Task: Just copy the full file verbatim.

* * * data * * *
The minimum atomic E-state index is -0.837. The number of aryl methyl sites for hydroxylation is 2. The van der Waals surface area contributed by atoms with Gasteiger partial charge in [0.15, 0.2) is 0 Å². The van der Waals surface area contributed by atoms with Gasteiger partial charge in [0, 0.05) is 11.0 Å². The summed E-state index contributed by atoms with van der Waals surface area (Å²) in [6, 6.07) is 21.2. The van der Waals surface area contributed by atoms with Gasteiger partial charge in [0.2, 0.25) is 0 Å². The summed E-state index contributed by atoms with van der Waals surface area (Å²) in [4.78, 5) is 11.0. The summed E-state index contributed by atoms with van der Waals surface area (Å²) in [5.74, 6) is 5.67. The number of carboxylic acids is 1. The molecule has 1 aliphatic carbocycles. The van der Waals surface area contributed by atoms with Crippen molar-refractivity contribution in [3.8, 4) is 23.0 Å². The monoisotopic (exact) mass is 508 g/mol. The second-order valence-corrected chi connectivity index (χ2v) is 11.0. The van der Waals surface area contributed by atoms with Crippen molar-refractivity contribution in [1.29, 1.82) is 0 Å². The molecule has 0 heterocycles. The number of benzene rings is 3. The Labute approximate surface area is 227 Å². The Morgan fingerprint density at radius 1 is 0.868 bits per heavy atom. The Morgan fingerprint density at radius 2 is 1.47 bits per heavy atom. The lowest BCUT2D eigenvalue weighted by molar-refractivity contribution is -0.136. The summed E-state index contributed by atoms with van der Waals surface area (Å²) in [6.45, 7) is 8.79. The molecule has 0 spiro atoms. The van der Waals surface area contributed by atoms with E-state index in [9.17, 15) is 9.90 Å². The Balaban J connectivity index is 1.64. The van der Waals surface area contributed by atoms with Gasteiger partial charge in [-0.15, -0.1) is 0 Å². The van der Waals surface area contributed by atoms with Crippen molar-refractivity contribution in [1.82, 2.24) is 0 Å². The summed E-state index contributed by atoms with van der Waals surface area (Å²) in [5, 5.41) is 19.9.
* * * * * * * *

The minimum atomic E-state index is -0.837. The number of aryl methyl sites for hydroxylation is 2. The van der Waals surface area contributed by atoms with Gasteiger partial charge in [0.15, 0.2) is 0 Å². The van der Waals surface area contributed by atoms with Gasteiger partial charge in [0, 0.05) is 11.0 Å². The summed E-state index contributed by atoms with van der Waals surface area (Å²) in [6, 6.07) is 21.2. The van der Waals surface area contributed by atoms with Gasteiger partial charge in [0.2, 0.25) is 0 Å². The summed E-state index contributed by atoms with van der Waals surface area (Å²) in [4.78, 5) is 11.0. The summed E-state index contributed by atoms with van der Waals surface area (Å²) in [5.74, 6) is 5.67. The number of carboxylic acids is 1. The molecule has 1 aliphatic carbocycles. The van der Waals surface area contributed by atoms with Crippen molar-refractivity contribution in [3.8, 4) is 23.0 Å². The monoisotopic (exact) mass is 508 g/mol. The second-order valence-corrected chi connectivity index (χ2v) is 11.0. The van der Waals surface area contributed by atoms with Crippen molar-refractivity contribution in [1.29, 1.82) is 0 Å². The molecule has 0 heterocycles. The number of benzene rings is 3. The Labute approximate surface area is 227 Å². The Morgan fingerprint density at radius 1 is 0.868 bits per heavy atom. The Morgan fingerprint density at radius 2 is 1.47 bits per heavy atom. The lowest BCUT2D eigenvalue weighted by molar-refractivity contribution is -0.136. The summed E-state index contributed by atoms with van der Waals surface area (Å²) in [6.45, 7) is 8.79. The molecule has 0 spiro atoms. The van der Waals surface area contributed by atoms with E-state index in [9.17, 15) is 9.90 Å². The Balaban J connectivity index is 1.64. The van der Waals surface area contributed by atoms with Gasteiger partial charge in [-0.15, -0.1) is 0 Å². The van der Waals surface area contributed by atoms with Crippen molar-refractivity contribution in [1.82, 2.24) is 0 Å². The summed E-state index contributed by atoms with van der Waals surface area (Å²) in [5, 5.41) is 19.9.